Kentmere 400 push in Tmax developer?

Discussion in 'B&W: Film, Paper, Chemistry' started by grubriella, Jan 16, 2011.

  1. grubriella

    grubriella Member

    Messages:
    2
    Joined:
    Mar 2, 2008
    Shooter:
    35mm RF
    Hi everyone

    I have been trying to find some times for Kentmere 400 exposed at 3200, but I haven't been able to find anything.

    The only developer I have handy is Tmax and I really want to get this film developed ASAP.

    Does anyone have experience with this speed for Kentmere 400?
    Any help would be greatly appreciated!

    Thanks in advance!
     
  2. Ian Grant

    Ian Grant Subscriber

    Messages:
    18,091
    Joined:
    Aug 2, 2004
    Location:
    West Midland
    Shooter:
    Multi Format
    Because it's a budget film it's unlikely have the same characteristics push processed to 3200 EI as HP5 or Tri-X, and Ilford (Kentmere) only give times for 800 EI.

    Looking at the data sheets for HP5 in Tmax dev, and then the Kentmere 400 sheet a good starting point would be 14-15 minutes at 20ÂșC, but don't expect too much :D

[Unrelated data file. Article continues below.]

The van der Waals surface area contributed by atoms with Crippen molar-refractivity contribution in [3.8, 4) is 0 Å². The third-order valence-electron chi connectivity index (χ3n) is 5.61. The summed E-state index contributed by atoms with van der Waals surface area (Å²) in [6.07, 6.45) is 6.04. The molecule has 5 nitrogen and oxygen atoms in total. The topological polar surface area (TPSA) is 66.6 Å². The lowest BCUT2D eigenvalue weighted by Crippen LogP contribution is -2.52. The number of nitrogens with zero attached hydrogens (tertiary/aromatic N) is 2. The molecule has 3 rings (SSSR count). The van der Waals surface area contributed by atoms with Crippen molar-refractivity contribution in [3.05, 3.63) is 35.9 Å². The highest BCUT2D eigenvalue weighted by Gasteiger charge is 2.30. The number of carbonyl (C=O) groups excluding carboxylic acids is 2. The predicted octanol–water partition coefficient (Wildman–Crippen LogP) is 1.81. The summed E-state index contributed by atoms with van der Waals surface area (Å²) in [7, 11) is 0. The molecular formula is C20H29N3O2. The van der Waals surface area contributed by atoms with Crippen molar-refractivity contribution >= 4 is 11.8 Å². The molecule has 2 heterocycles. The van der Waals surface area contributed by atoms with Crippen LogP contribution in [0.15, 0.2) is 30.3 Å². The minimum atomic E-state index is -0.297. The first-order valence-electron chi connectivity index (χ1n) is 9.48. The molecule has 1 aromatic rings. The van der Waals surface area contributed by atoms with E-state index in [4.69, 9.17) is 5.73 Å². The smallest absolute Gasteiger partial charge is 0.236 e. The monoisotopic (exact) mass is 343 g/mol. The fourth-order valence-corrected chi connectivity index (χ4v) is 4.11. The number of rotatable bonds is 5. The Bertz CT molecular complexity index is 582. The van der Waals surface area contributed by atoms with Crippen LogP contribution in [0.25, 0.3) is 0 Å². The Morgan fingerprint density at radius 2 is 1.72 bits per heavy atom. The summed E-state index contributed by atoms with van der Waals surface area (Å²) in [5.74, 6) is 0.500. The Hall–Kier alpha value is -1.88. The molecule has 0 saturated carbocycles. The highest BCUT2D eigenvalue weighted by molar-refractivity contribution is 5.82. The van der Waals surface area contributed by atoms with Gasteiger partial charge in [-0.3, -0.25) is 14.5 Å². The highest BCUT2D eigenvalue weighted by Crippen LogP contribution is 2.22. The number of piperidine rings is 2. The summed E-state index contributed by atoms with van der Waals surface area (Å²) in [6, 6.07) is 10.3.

Welcome to APUG BTW.

    Ian
     
  3. grubriella

    grubriella Member

    Messages:
    2
    Joined:
    Mar 2, 2008
    Shooter:
    35mm RF
    Thanks, Ian

    I am hoping that at the very least I will get some usable images...

    I don't really like it all that much even at 400... But I happened to buy a pack of 10 and this is the last roll!
     
  4. 2F/2F

    2F/2F Member

    Messages:
    8,003
    Joined:
    Apr 29, 2008
    Location:
    Los Angeles,
    Shooter:
    Multi Format
    Your film is three stops underexposed, plus whatever foul exposure your meter added for you, if you used an in-camera meter. No point being exact about it at that point. Just push the heck out of it and see what you get. I'd just take a stab with 200 or 250 percent of the normal time. If you happen to have shot the film in contrasty lighting, I'd say to just do 150 percent so you don't blast whatever did get exposed so badly that the negs are unprintably high in contrast